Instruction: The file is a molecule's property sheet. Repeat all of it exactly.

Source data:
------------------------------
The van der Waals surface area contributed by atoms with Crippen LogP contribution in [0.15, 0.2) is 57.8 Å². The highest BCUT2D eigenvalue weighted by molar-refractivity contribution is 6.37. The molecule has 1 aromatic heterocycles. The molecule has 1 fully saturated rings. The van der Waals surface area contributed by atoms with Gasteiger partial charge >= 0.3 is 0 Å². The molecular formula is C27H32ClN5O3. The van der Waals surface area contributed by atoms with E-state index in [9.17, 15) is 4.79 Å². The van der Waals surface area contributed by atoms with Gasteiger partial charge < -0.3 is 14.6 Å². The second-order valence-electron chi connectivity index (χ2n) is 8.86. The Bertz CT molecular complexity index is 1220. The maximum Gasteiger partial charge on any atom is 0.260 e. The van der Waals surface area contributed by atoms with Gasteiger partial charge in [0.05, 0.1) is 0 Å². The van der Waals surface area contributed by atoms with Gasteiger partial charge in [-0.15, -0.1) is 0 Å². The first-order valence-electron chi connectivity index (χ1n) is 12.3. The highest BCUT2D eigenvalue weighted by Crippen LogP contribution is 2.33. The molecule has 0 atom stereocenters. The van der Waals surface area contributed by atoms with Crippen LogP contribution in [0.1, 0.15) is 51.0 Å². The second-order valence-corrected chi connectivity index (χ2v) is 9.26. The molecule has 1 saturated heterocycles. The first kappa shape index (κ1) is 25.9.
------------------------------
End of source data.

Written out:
The van der Waals surface area contributed by atoms with Crippen LogP contribution in [0.15, 0.2) is 57.8 Å². The highest BCUT2D eigenvalue weighted by molar-refractivity contribution is 6.37. The molecule has 1 aromatic heterocycles. The molecule has 1 fully saturated rings. The van der Waals surface area contributed by atoms with Gasteiger partial charge >= 0.3 is 0 Å². The molecular formula is C27H32ClN5O3. The van der Waals surface area contributed by atoms with E-state index in [9.17, 15) is 4.79 Å². The van der Waals surface area contributed by atoms with Gasteiger partial charge < -0.3 is 14.6 Å². The second-order valence-electron chi connectivity index (χ2n) is 8.86. The Bertz CT molecular complexity index is 1220. The maximum Gasteiger partial charge on any atom is 0.260 e. The van der Waals surface area contributed by atoms with Gasteiger partial charge in [0.05, 0.1) is 0 Å². The van der Waals surface area contributed by atoms with Gasteiger partial charge in [-0.15, -0.1) is 0 Å². The first-order valence-electron chi connectivity index (χ1n) is 12.3. The highest BCUT2D eigenvalue weighted by Crippen LogP contribution is 2.33. The molecule has 0 atom stereocenters. The van der Waals surface area contributed by atoms with Crippen LogP contribution in [0.1, 0.15) is 51.0 Å². The second-order valence-corrected chi connectivity index (χ2v) is 9.26. The molecule has 1 saturated heterocycles. The first kappa shape index (κ1) is 25.9.